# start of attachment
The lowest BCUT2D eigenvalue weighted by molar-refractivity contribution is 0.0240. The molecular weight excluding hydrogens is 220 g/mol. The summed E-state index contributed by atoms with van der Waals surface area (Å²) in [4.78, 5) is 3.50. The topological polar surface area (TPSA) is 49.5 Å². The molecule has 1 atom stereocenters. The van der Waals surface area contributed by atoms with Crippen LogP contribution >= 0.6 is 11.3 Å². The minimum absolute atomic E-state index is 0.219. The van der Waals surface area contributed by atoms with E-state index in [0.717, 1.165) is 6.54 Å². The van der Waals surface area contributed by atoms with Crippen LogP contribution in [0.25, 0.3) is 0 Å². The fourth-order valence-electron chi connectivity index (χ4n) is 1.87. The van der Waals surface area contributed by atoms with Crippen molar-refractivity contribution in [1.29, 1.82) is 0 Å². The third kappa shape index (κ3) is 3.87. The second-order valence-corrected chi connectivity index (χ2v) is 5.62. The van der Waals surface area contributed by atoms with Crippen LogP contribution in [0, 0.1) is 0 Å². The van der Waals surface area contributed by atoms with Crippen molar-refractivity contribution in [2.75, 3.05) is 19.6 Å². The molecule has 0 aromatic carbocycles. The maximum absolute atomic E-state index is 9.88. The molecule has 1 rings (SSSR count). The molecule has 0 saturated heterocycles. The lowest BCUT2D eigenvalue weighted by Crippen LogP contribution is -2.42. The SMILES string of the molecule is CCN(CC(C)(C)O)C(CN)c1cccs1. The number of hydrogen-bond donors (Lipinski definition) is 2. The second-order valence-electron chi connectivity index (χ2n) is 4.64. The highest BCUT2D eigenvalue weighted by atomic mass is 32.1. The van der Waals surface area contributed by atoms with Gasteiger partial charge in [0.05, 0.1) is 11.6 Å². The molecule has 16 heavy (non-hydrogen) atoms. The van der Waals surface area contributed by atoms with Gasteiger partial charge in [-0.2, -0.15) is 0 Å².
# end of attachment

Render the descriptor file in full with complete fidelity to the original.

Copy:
The lowest BCUT2D eigenvalue weighted by molar-refractivity contribution is 0.0240. The molecular weight excluding hydrogens is 220 g/mol. The summed E-state index contributed by atoms with van der Waals surface area (Å²) in [4.78, 5) is 3.50. The topological polar surface area (TPSA) is 49.5 Å². The molecule has 1 atom stereocenters. The van der Waals surface area contributed by atoms with Crippen LogP contribution >= 0.6 is 11.3 Å². The minimum absolute atomic E-state index is 0.219. The van der Waals surface area contributed by atoms with E-state index in [0.717, 1.165) is 6.54 Å². The van der Waals surface area contributed by atoms with Crippen LogP contribution in [0.25, 0.3) is 0 Å². The fourth-order valence-electron chi connectivity index (χ4n) is 1.87. The van der Waals surface area contributed by atoms with Crippen molar-refractivity contribution in [1.29, 1.82) is 0 Å². The third kappa shape index (κ3) is 3.87. The second-order valence-corrected chi connectivity index (χ2v) is 5.62. The van der Waals surface area contributed by atoms with Crippen LogP contribution in [0, 0.1) is 0 Å². The van der Waals surface area contributed by atoms with Crippen molar-refractivity contribution in [2.75, 3.05) is 19.6 Å². The molecule has 0 aromatic carbocycles. The maximum absolute atomic E-state index is 9.88. The molecule has 1 rings (SSSR count). The molecule has 0 saturated heterocycles. The lowest BCUT2D eigenvalue weighted by Crippen LogP contribution is -2.42. The SMILES string of the molecule is CCN(CC(C)(C)O)C(CN)c1cccs1. The number of hydrogen-bond donors (Lipinski definition) is 2. The second-order valence-electron chi connectivity index (χ2n) is 4.64. The highest BCUT2D eigenvalue weighted by atomic mass is 32.1. The van der Waals surface area contributed by atoms with Gasteiger partial charge in [0.05, 0.1) is 11.6 Å². The molecule has 16 heavy (non-hydrogen) atoms. The van der Waals surface area contributed by atoms with Gasteiger partial charge in [-0.2, -0.15) is 0 Å².